MANCHESTER - The Labour Party's long-term failure to address growing nationalism in Scotland for over a quarter of a century is partially to blame for the demand for independence that almost lead to the break-up of the United Kingdom, Jim Murphy has said.
The shadow international development secretary, who took a leading role in Labour's campaign to save the union over the past few months, said today that if the party had its time again it "would do things differently".
Speaking at a fringe event at the Labour Party conference in Manchester, Murphy also told The Huffington Post that he thought the divisions within Scottish society opened up by the referendum campaign would take some time to heal.
"I think if we had our time again in Scotland we would do things differently," he said. "I don't mean the last week and the last two weeks. I am pretty proud of our campaign, that both Labour and Better Together ran."
"But, I think we watched the growth of nationalism and the party that attached itself to that sentiment, the SNP, and we watched it grow and probably didn't sufficiently address the intellectual basis of it until the referendum."
The pro-union campaign, led by Alistair Darling, won the referendum 55% to 45% on Thursday. However the campaign had a nail-biting conclusion with most polls showing the result was too close to call. At one point the Better Together campaign was basking in a 20% lead.
Murphy said he took his "share of the blame". He told Labour activists that the problem had been a "quarter of the century at least in the making".
"Rather than making an argument about the nature of nationalism in a country of five million people, geographically located of mainland Europe in a constantly and uncertain world," he said. "We tried to borrow their vote."
"I and others didn't make the argument. We didn't try and win their affection. We tried to borrow their vote and allowed nationalism to grow. If we had our time again we would do things differently. We didn't engage in the argument early enough.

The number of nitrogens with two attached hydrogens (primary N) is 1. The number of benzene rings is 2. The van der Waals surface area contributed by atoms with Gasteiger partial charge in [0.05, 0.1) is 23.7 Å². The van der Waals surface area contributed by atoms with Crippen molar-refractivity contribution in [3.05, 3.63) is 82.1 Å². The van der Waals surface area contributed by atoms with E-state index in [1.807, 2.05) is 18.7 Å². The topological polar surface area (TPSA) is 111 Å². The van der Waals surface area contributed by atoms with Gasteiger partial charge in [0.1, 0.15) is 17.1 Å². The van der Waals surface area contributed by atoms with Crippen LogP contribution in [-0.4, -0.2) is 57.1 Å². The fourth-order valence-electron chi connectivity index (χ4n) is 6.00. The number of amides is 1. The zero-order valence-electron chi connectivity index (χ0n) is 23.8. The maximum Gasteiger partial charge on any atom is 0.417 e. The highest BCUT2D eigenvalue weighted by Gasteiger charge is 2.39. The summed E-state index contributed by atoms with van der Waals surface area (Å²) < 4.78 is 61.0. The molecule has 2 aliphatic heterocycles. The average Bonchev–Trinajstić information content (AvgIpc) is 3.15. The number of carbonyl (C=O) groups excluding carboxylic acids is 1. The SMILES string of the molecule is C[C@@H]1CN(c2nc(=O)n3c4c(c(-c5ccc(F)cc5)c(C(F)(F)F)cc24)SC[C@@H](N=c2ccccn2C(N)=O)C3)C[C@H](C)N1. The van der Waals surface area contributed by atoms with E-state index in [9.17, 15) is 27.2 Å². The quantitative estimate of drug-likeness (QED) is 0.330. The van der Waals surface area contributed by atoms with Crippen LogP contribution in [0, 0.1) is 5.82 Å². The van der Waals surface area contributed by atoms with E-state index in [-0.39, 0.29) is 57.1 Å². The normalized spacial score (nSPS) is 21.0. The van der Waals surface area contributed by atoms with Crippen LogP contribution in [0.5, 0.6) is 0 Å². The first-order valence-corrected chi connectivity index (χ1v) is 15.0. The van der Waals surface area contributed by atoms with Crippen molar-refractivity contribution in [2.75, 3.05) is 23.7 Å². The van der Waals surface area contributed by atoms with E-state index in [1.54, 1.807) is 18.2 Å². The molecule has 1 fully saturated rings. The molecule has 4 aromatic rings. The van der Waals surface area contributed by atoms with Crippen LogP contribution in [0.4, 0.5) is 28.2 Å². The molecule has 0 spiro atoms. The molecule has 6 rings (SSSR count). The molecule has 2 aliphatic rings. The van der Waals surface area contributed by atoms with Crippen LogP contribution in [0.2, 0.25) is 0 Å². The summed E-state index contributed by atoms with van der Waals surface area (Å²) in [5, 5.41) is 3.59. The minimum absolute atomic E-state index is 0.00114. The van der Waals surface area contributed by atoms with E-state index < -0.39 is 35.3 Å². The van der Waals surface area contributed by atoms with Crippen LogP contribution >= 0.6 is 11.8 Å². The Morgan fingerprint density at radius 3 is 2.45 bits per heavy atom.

The long referendum campaign, whilst mostly good natured, did have flashes of anger and bitterness. And the tone of the debate has led to worry that it may be hard to repair divisions in Scotland between some Yes and No voters.
Answering a question from The Huffington Post at the Manchester event, Murphy said there had been "remarkable passion" shown during the campaign, but that "passions occasionally turned to aggression".
He said the No side, of which he was a leading figure, should not be too "overt" in its celebration. "This is a victory without a vanquished. The general feeling in Scotland amongst the majority is sense of relief," he said of No voters. "Many Yes voters feel a genuine sense of frustration and are really deeply disappointed."
Murphy said it would take a "wee while" to recover from the campaign. "We spent two years emphasising our differences, sometimes over emphasising them, we have to spend the next wee while talking about what we have in common. I think it will take a while, I can't put a date on it, we will all have to work very hard on it."
Johann Lamont, the leader of Scottish Labour, told the same event that that she found Alex Salmond's response to the No vote "troubling" given democratic decision of Scots to reject independence. She said "over two million people voted in Scotland, more than voted in 2011 full stop, to say Scotland should stay in the United Kingdom".
Tomorrow David Cameron will host senior Tory backbenchers at Chequers in order to persuade them not to oppose plans to devolve further powers to the Scottish parliament. The prime minister made the pledge in the dying days of the referendum campaign in a last ditch attempt to persuade Scots to vote No.
However several Tories have criticised Cameron for promising to change the constitution of the United Kingdom without consulting the party or parliament. In an attempt to appease his MPs, the prime minister has promised to introduce an "English votes for English laws" rule that would stop Scottish MPs from voting on legislation that only affects England.
However Ed Miliband has refused to endorse the idea, branding it a "political trick" designed to limit the ability of Labour, which has a large number of Scottish MPs, from being able to pass legislation through the Commons.